Finding Yourself(ie)

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When I first got sober, I thought I knew who I was. But, I wasn’t going to tell you.

Even just a few, short months ago I wasn’t interested in broadcasting my sobriety, at all. It’s never been something I’ve tried to hide, but I haven’t been especially open about it either. For a long time, it was information I distributed on a need-to-know-basis. The people in my life who needed to know, knew. I left everyone else to wonder.

Yet, here I am. Locked and loaded. Fully equipped with a fucking dot com, selling my alchie-soul to Facebook, Twitter, Pinterest and Instagram. How does this happen?

Simply put, I found myself(ie). That little voice I’d been shhhhushing for so long, well, it turns out, she actually had something to say. It took some time for me to decipher what was divulging too much. I asked myself: How much of my story did I really want to tell? Tough call. Historically, I’ve been a pretty private person. So, it shouldn’t be surprising that sobriety wasn’t the Girl Scout badge I wanted to showcase. For a long time, to me, sobriety equated alcoholism–one required the other. I wasn’t ready to out myself.

It’s not that I don’t have pride in the work I’ve done or the person I’ve become, I sure as fuck do. But, somewhere along the line, I decided that I wasn’t going to let sobriety be the thing that defined me. Promptly following that decision the inevitable question arose: If sobriety doesn’t define me, what does?

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OK, so, I’m no longer shitfaced and miserable. Now what? What makes me tick? What do I want to do now that I’m not glued to a bar stool? I batted ideas around like a kitten for 18 months. I had no idea. I couldn’t decide. And, I wasn’t alone.

The wonderful world of 12-Step provided me with a host of littermates that were similarly phased by their new found freedom from being constantly intoxicated. I started to see a theme. My former-drunk-y pals had either started to run with their sobriety, acting on their goals and dreams, or, their asses were glued to folding chairs in church basements 24/7, clinging to paper coffee cups to keep them from floating off into lunar orbit. I didn’t know which category I fell into. Was I goal oriented? Or, was I just hangin’ on to my cup of Folger’s for dear life?  I came to realize that I wasn’t either. More importantly, I didn’t have to be. I started making my own plans. The 12-Step Kool-Aid is delicious, but, it’s not going to take me to my spaceship.

After much hunting and soul searching I came to discover that: You are my spaceship. Yes, you. Since you’re reading this, I assume you care about what I have to say, or, at the very least, you are so judgmental that you’ve taken the time to note how craptastic I am!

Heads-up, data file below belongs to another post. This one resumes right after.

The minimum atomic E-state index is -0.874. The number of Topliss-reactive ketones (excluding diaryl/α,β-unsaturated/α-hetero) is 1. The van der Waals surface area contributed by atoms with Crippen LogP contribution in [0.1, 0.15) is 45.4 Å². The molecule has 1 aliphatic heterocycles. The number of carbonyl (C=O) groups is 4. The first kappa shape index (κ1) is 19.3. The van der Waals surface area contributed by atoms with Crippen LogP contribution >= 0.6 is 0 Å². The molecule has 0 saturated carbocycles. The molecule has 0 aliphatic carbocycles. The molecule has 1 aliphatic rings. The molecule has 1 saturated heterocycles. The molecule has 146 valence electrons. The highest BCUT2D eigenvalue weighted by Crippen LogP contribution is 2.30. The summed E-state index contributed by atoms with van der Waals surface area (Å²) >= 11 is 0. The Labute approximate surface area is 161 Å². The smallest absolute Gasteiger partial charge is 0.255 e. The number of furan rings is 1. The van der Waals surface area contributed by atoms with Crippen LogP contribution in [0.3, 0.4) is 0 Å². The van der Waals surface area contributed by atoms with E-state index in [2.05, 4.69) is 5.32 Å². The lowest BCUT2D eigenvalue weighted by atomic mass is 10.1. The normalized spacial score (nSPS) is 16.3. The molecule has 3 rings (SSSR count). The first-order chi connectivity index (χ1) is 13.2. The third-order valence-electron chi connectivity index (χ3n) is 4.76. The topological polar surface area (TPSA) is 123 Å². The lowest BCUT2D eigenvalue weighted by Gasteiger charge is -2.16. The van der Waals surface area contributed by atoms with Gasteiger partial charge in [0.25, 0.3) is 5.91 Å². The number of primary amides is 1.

But seriously, this is where my heart is: Writing my experience. I open my mouth, I speak, and I hope someone is listening. And yes, it’s true, I have no idea what the fuck I’m doing with my life, but, I will always desire to be heard.

And so, Saucy Sobriety was born: An unabashed look at my sober-life, not my sober-alcoholism. In this blog, it’s me you’re getting–not the alcoholic. Though, I do happen to be one. For me, sobriety isn’t about alcoholism. It’s about freedom.

Finding yourself(ie) is an ongoing process. (So, you may find your iPhone handy-dandy for last-minute edits…)

My mistake was making recovery my life. When I made my life about living, the story wrote itself.

 

My adviceDon’t wait until you have a plan. You don’t need one. Put pen to paper and write.

Stay saucy,

Sarah

 

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6 thoughts on “Finding Yourself(ie)

  1. sobereye says:

    This was so great, thanks for sharing. Very early in my sobriety and I keep looking for answers to all of my questions about a new, sober me. I want all the answers now and I want to plan my whole future now. This is a great reminder to let go of control, live life and take it on as it comes. At least that’s what I took from it. Thanks.

    • saucysobriety says:

      Early sobriety is rough and crazy-pants! I totally feel your pain. Just do something that you love today. Even if it’s eating a fucking donut. You’ll get where you’re going. Promise. ~Sarah~

  2. nancy says:

    Your blog just keeps getting better and better. Hope you don’t mind but I print it and send it to Danny every week. Found this one particularly interesting in the way that you are defining yourself. It isn’t about you as a recovering alcoholic. Many people nowadays simply choose not to drink. Persosnally, I don’t need the useless calories and find that even wine in the evening keeps me tossing and turning all night. Who needs it?

  3. Mary Lou says:

    I care about what you say and I am always eager to read what you write! Your honesty is what makes your writings so refreshing.

  4. Peggy MacKechnie says:

    You never fail to inspire me, Sarah. And I think you should start writing seriously. You
    are good at it. Nana

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